In last week’s blog, I told you about Wyatt Earp and the infamous Gunfight at the OK Corral. This week’s case is the case of Robert Bardo. In a sad and pointless crime, Bardo stalked and killed Rebecca Schaeffer, a young and promising actress, in 1989.
Robert Bardo was a military brat, the seventh child of a noncommissioned Air Force officer, and a Japanese mother. Young Robert did not enjoy a happy childhood, as the family often moved before they settled in Tucson, Arizona. Also, an older sibling abused Robert. At one point, Bardo threatened suicide, landing him in a foster home.
Mental illness ran in Bardo’s family. Doctors diagnosed Robert himself with bipolar disorder. At age fifteen, he spent a month in an institution for treatment for his emotional problems. Whatever the treatment, it didn’t help much. Bardo dropped out of high school in the ninth grade and worked as a janitor for a fast-food restaurant chain.
Three times between early 1988 and mid-1989, Robert found himself arrested for domestic violence and disorderly conduct. Neighbors complained about his strange and threatening behavior toward them.
Robert Bardo, Stalker
In 1986, Bardo began stalking actress Rebecca Schaeffer. At the time, Schaeffer starred with Pam Dawber in the hit CBS television series My Sister Sam. Bardo wrote many letters to Schaeffer and tried to gain access to the set where Warner Brothers filmed the show. He paid a Tucson detective agency $250 to obtain Schaeffer’s home address, which the agency obtained through Department of Motor Vehicles records.
On July 18, 1989, Bardo confronted Schaeffer at her West Hollywood apartment. He was angry she appeared in a sex scene in the film, Scenes from the Class Struggle in Beverly Hills. In his eyes, this caused her to “lose her innocence” and become “another Hollywood whore.” But he didn’t say this when he encountered Schaeffer. Instead, he claimed to be a huge fan.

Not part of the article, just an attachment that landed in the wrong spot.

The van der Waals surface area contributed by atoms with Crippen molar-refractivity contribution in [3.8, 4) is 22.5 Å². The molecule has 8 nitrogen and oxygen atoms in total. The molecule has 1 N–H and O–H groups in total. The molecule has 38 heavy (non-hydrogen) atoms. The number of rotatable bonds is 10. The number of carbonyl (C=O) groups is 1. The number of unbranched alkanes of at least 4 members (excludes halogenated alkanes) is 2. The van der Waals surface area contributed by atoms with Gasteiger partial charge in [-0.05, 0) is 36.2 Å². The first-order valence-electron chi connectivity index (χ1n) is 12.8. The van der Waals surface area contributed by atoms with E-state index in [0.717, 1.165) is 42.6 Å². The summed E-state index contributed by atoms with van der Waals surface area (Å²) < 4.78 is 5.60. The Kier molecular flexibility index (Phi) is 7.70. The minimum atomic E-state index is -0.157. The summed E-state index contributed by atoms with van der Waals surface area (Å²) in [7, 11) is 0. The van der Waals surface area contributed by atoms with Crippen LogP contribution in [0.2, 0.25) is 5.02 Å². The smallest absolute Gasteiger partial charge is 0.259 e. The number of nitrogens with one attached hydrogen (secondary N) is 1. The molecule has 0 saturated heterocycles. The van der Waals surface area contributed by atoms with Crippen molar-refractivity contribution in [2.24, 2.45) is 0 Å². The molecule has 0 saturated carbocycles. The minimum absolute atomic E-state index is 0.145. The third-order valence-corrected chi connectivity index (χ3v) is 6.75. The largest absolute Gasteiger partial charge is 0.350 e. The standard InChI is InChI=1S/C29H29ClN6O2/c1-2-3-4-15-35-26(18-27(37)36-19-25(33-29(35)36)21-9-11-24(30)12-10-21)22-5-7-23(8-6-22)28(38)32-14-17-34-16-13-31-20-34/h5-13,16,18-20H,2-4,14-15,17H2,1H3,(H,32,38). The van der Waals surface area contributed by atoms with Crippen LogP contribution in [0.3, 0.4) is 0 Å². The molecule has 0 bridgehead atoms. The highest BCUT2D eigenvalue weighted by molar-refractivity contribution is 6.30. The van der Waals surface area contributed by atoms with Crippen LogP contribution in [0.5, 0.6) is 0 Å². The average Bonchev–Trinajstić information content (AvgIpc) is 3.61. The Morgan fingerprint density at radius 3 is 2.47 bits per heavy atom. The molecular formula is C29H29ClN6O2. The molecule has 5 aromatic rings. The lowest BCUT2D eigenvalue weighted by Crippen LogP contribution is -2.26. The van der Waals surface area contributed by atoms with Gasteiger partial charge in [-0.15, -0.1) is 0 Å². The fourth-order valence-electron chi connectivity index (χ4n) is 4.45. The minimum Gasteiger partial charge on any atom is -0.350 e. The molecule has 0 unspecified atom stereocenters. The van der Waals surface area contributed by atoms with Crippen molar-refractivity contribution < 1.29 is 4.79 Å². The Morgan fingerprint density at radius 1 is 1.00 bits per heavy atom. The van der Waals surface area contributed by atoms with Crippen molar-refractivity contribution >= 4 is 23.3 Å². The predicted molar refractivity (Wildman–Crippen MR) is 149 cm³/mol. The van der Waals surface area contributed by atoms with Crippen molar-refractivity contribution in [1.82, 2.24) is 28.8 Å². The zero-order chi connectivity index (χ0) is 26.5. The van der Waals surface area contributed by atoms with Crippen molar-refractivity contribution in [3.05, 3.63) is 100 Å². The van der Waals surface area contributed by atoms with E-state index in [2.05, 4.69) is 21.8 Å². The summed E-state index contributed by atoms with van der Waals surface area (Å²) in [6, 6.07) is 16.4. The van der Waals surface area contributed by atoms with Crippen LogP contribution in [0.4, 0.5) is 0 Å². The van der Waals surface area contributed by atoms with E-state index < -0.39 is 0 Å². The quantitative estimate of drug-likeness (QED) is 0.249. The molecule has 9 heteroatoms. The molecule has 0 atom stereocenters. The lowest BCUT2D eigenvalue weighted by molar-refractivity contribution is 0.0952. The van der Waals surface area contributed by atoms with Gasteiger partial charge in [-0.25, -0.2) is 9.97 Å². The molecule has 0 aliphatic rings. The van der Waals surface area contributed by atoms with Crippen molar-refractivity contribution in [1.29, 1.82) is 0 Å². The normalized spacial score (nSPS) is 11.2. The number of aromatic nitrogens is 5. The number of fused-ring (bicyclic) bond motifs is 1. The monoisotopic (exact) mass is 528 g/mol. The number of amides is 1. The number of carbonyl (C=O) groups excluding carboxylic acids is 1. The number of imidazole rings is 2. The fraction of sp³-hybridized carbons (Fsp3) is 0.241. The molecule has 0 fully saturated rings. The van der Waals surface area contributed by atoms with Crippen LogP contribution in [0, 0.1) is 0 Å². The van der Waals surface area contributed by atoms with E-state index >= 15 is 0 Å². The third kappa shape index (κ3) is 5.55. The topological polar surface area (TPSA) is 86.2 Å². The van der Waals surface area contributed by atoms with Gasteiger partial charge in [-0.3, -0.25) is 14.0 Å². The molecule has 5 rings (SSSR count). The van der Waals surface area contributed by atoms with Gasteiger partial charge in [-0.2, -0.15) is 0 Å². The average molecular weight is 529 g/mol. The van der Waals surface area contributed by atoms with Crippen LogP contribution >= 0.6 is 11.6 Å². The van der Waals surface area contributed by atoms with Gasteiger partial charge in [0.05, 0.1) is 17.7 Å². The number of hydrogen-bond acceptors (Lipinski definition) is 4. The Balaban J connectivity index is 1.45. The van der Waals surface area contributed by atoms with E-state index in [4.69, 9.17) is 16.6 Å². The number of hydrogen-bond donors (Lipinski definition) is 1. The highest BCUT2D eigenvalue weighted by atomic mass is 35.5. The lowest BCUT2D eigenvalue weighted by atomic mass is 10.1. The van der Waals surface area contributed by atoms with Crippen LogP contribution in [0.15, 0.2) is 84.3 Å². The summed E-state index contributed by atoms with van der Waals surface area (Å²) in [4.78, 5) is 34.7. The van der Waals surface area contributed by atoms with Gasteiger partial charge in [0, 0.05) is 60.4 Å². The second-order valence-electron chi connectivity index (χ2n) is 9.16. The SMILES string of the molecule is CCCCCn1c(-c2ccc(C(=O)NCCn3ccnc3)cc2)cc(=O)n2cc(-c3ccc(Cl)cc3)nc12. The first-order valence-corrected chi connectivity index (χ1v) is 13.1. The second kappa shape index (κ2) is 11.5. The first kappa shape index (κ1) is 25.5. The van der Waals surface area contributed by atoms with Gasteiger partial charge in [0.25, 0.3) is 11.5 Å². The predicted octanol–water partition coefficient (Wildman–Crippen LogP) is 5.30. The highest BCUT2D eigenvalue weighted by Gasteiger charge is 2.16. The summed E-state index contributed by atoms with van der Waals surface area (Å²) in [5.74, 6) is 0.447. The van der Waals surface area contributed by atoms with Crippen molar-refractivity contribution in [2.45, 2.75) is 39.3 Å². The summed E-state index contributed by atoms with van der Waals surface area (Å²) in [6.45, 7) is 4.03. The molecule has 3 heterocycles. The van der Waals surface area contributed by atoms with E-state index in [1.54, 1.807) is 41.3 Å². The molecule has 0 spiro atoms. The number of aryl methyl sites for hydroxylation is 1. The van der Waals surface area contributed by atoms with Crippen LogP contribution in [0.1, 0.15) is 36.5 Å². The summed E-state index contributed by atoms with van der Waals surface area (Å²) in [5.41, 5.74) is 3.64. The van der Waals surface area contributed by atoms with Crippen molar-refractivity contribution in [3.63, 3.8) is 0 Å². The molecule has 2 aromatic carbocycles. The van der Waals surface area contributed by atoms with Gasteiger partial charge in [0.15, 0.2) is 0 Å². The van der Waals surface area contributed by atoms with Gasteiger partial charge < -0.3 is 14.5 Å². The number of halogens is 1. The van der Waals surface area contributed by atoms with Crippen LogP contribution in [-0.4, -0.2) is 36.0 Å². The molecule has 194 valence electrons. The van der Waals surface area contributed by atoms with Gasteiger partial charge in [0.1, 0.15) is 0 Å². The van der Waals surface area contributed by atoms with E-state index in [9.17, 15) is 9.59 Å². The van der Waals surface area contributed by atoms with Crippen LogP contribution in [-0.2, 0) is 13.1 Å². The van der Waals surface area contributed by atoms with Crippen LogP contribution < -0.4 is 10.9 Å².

Robert Bardo Kills Rebecca Schaeffer
After his encounter with Schaeffer, Bardo went to a diner to eat breakfast. About an hour later, after eating, he returned to Schaeffer’s apartment and rang the bell. Bardo shot her in the chest when she opened the door, killing her.
Police arrested Bardo in Tucson, where they found him wandering in traffic.
Marcia Clark prosecuted Bardo’s case for the State of California. (Clark later became famous as the lead prosecutor in the O.J. Simpson murder trial). Bardo’s attorneys conceded he shot Schaeffer but argued he was mentally ill.
Juries don’t often accept an insanity defense, and they didn’t buy it in this case. The jurors found Bardo guilty of first-degree murder. The judge sentenced him to life in prison without the possibility of parole.
Before stalking Schaeffer, Bardo stalked youth peace activist Samantha Smith until she died in a 1985 plane crash.
After Schaeffer’s murder, the U.S. Congress passed the Driver’s Privacy Protection Act, which prohibits state Departments of Motor Vehicles from disclosing home addresses. California also enacted the nation’s first anti-stalking law.
When he shot Shaeffer, Bardo carried a red paperback copy of Catcher in the Rye, the same book Mark Chapman brought with him when he murdered John Lennon. He tossed the book onto the roof of a building as he made his escape. Bardo claimed it was a coincidence and not an attempt to emulate Chapman. But Chapman later revealed Bardo sent him letters asking about living in prison.
Robert Bardo resides (2022) in the Avenal State Prison in Avenal, California, about halfway between San Francisco and Los Angeles.
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